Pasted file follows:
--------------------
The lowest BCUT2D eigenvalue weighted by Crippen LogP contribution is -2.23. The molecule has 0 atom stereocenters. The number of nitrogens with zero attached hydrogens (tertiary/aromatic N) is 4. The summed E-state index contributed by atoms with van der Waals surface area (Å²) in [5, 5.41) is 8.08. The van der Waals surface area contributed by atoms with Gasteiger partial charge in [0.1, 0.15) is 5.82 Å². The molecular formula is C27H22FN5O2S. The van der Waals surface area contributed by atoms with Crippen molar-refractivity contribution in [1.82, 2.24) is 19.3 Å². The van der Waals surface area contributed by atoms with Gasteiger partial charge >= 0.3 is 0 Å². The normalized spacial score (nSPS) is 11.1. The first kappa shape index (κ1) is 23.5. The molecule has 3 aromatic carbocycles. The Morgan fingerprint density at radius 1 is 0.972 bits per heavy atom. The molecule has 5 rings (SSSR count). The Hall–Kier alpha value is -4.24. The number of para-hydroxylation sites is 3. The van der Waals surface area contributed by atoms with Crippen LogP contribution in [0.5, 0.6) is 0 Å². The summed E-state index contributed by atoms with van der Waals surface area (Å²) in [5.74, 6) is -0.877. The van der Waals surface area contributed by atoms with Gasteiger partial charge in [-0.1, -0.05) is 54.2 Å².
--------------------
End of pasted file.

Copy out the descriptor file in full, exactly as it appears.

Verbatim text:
The lowest BCUT2D eigenvalue weighted by Crippen LogP contribution is -2.23. The molecule has 0 atom stereocenters. The number of nitrogens with zero attached hydrogens (tertiary/aromatic N) is 4. The summed E-state index contributed by atoms with van der Waals surface area (Å²) in [5, 5.41) is 8.08. The van der Waals surface area contributed by atoms with Gasteiger partial charge in [0.1, 0.15) is 5.82 Å². The molecular formula is C27H22FN5O2S. The van der Waals surface area contributed by atoms with Crippen molar-refractivity contribution in [1.82, 2.24) is 19.3 Å². The van der Waals surface area contributed by atoms with Gasteiger partial charge >= 0.3 is 0 Å². The normalized spacial score (nSPS) is 11.1. The first kappa shape index (κ1) is 23.5. The molecule has 3 aromatic carbocycles. The Morgan fingerprint density at radius 1 is 0.972 bits per heavy atom. The molecule has 5 rings (SSSR count). The Hall–Kier alpha value is -4.24. The number of para-hydroxylation sites is 3. The van der Waals surface area contributed by atoms with Crippen LogP contribution in [0.5, 0.6) is 0 Å². The summed E-state index contributed by atoms with van der Waals surface area (Å²) in [5.74, 6) is -0.877. The van der Waals surface area contributed by atoms with Gasteiger partial charge in [-0.1, -0.05) is 54.2 Å².